Psst...hey.....cheesehead......and I mean that affectionately...Packers!
You raise some equity capital....you take out a big line of credit....you lend out money to folks who want to consolidate there higher interest loans into lower interest loans backed by their house, or want to buy a house....you buy some mortgage insurance after you underwrite the loan....you pool the the loans togethre, reconstitute'em, hedge them against interest rate fluctuations...and then....
you stick em in a trust, the hedges go with em in the trust, you attach em to bonds, you sell the bonds to investors. The bonds entitle the investors to the cash flows coming in from the mortgages....You sell off most of them except for a small piece which you keep. You make money on the sale.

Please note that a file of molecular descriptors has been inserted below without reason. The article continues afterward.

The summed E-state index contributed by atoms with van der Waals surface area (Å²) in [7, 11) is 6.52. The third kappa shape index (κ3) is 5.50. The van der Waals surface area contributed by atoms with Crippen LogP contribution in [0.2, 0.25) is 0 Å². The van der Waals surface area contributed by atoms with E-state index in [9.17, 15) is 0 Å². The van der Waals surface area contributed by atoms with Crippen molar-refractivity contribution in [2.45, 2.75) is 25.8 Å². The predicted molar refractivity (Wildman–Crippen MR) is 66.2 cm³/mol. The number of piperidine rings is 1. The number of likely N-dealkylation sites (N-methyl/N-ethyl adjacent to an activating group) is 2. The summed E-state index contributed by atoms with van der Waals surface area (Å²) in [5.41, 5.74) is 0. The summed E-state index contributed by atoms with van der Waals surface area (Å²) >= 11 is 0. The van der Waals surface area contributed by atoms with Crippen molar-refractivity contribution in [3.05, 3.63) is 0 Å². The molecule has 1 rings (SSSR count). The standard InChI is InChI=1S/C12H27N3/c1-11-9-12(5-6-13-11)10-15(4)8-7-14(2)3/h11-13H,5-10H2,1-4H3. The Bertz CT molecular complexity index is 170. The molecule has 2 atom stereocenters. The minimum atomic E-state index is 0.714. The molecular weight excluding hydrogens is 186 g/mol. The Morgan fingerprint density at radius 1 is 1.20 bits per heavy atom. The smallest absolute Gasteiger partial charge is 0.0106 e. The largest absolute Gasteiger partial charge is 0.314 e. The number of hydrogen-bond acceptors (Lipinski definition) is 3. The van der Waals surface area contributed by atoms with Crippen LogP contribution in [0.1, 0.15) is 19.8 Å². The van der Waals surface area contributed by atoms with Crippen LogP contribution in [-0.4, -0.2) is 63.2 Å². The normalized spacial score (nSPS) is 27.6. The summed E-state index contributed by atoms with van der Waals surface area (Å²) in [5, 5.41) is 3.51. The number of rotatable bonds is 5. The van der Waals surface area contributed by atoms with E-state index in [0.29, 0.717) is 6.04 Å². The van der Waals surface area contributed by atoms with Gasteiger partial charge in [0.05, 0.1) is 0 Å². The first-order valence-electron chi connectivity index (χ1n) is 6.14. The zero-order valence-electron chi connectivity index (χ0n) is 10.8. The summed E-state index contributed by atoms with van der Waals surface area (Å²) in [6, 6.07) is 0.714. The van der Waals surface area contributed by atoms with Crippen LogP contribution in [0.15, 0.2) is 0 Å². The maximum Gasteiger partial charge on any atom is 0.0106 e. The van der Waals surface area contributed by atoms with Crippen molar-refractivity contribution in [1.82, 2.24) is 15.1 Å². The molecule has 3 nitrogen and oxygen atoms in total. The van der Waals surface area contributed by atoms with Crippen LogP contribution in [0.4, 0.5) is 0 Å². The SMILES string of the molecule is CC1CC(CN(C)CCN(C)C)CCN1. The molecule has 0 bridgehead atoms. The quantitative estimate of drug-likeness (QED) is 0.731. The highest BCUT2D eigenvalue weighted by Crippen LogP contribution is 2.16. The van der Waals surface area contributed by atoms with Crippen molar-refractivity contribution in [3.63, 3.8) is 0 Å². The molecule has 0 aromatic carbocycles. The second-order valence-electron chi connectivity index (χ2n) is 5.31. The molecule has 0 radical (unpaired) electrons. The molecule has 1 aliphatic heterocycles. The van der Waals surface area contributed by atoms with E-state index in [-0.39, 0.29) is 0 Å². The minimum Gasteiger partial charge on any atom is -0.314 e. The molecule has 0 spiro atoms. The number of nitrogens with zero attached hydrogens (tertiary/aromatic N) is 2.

You take the small piece that you got, a reconstituted mortgage loan called a mortgage security, you borrow money by issuing a bond backed by the cash flow coming in from that reconstituted loan, you pay down the bond and pay down the value of the reconsituted loan fragment which is already market down low so their ain't surprises later. You pay off that bond. You own your loan fragment free and clear, and that spits out cash. You take it and put it in a big pile.
Rinse, cycle, repeat.
Cash comes in from the securitizations, cash comes in off the spread between the mortgages (pools, fragments) and the cost of money borrowed to hold them, cash comes in from servicing the loans.
The pile doesn't go poof. The pile of owned mortgage fragments or slices grows, so the pile can grow even if originations drop.
Proof of no funny business? The dividend, plus when was the last time they did a secondary? If they don't get it from the market, where's the cash coming from?
Borrowed? Financing is either very short term or one to two years. Not long enough.
Draining the cash till? Check the balance sheet.
80% of the divvy comes from that big pile of mortgage slices.